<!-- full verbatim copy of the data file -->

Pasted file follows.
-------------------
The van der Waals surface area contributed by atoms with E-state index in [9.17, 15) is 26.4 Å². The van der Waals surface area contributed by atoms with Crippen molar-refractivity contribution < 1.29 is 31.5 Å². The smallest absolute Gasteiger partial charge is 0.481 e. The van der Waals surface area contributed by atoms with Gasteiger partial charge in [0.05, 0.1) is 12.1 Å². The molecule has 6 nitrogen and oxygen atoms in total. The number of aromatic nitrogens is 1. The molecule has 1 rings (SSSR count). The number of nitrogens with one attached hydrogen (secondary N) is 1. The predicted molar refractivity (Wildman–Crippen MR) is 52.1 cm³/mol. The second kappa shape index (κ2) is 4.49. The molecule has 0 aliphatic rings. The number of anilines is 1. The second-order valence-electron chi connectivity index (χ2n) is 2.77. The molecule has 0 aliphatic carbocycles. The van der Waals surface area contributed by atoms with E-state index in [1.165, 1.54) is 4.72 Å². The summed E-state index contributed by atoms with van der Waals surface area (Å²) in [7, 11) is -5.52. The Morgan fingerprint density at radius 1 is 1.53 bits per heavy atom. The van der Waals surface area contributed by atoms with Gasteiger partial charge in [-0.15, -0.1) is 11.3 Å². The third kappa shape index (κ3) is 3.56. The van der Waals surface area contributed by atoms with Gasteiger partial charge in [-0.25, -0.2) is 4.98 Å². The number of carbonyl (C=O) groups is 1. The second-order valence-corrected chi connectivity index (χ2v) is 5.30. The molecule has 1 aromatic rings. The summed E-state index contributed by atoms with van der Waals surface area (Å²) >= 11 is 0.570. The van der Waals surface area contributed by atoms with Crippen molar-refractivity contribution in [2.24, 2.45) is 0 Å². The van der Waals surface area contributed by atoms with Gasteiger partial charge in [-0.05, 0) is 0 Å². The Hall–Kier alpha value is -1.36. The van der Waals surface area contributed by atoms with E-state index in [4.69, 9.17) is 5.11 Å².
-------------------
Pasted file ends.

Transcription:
The van der Waals surface area contributed by atoms with E-state index in [9.17, 15) is 26.4 Å². The van der Waals surface area contributed by atoms with Crippen molar-refractivity contribution < 1.29 is 31.5 Å². The smallest absolute Gasteiger partial charge is 0.481 e. The van der Waals surface area contributed by atoms with Gasteiger partial charge in [0.05, 0.1) is 12.1 Å². The molecule has 6 nitrogen and oxygen atoms in total. The number of aromatic nitrogens is 1. The molecule has 1 rings (SSSR count). The number of nitrogens with one attached hydrogen (secondary N) is 1. The predicted molar refractivity (Wildman–Crippen MR) is 52.1 cm³/mol. The second kappa shape index (κ2) is 4.49. The molecule has 0 aliphatic rings. The number of anilines is 1. The second-order valence-electron chi connectivity index (χ2n) is 2.77. The molecule has 0 aliphatic carbocycles. The van der Waals surface area contributed by atoms with E-state index in [1.165, 1.54) is 4.72 Å². The summed E-state index contributed by atoms with van der Waals surface area (Å²) in [7, 11) is -5.52. The Morgan fingerprint density at radius 1 is 1.53 bits per heavy atom. The van der Waals surface area contributed by atoms with Gasteiger partial charge in [-0.15, -0.1) is 11.3 Å². The third kappa shape index (κ3) is 3.56. The van der Waals surface area contributed by atoms with Gasteiger partial charge in [-0.25, -0.2) is 4.98 Å². The number of carbonyl (C=O) groups is 1. The second-order valence-corrected chi connectivity index (χ2v) is 5.30. The molecule has 1 aromatic rings. The summed E-state index contributed by atoms with van der Waals surface area (Å²) >= 11 is 0.570. The van der Waals surface area contributed by atoms with Crippen molar-refractivity contribution in [2.24, 2.45) is 0 Å². The van der Waals surface area contributed by atoms with Gasteiger partial charge in [-0.05, 0) is 0 Å². The Hall–Kier alpha value is -1.36. The van der Waals surface area contributed by atoms with E-state index in [4.69, 9.17) is 5.11 Å².